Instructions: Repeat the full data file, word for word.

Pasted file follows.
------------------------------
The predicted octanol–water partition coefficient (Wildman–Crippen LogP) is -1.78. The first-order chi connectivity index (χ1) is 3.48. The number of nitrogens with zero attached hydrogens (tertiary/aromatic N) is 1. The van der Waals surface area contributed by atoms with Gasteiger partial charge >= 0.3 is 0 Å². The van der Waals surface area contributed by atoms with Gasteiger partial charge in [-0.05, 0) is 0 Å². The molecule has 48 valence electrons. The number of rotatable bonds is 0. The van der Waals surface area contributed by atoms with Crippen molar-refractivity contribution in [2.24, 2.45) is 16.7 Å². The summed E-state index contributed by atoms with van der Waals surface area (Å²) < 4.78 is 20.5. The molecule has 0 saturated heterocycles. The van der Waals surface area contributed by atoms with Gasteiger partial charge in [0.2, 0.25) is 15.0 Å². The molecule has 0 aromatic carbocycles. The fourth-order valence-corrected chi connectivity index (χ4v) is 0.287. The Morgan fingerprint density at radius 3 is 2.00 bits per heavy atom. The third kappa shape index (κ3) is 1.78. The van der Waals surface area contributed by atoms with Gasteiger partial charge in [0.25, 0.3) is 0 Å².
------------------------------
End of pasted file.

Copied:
The predicted octanol–water partition coefficient (Wildman–Crippen LogP) is -1.78. The first-order chi connectivity index (χ1) is 3.48. The number of nitrogens with zero attached hydrogens (tertiary/aromatic N) is 1. The van der Waals surface area contributed by atoms with Gasteiger partial charge >= 0.3 is 0 Å². The van der Waals surface area contributed by atoms with Gasteiger partial charge in [-0.05, 0) is 0 Å². The molecule has 48 valence electrons. The number of rotatable bonds is 0. The van der Waals surface area contributed by atoms with Crippen molar-refractivity contribution in [2.24, 2.45) is 16.7 Å². The summed E-state index contributed by atoms with van der Waals surface area (Å²) < 4.78 is 20.5. The molecule has 0 saturated heterocycles. The van der Waals surface area contributed by atoms with Gasteiger partial charge in [0.2, 0.25) is 15.0 Å². The molecule has 0 aromatic carbocycles. The fourth-order valence-corrected chi connectivity index (χ4v) is 0.287. The Morgan fingerprint density at radius 3 is 2.00 bits per heavy atom. The third kappa shape index (κ3) is 1.78. The van der Waals surface area contributed by atoms with Gasteiger partial charge in [0.25, 0.3) is 0 Å².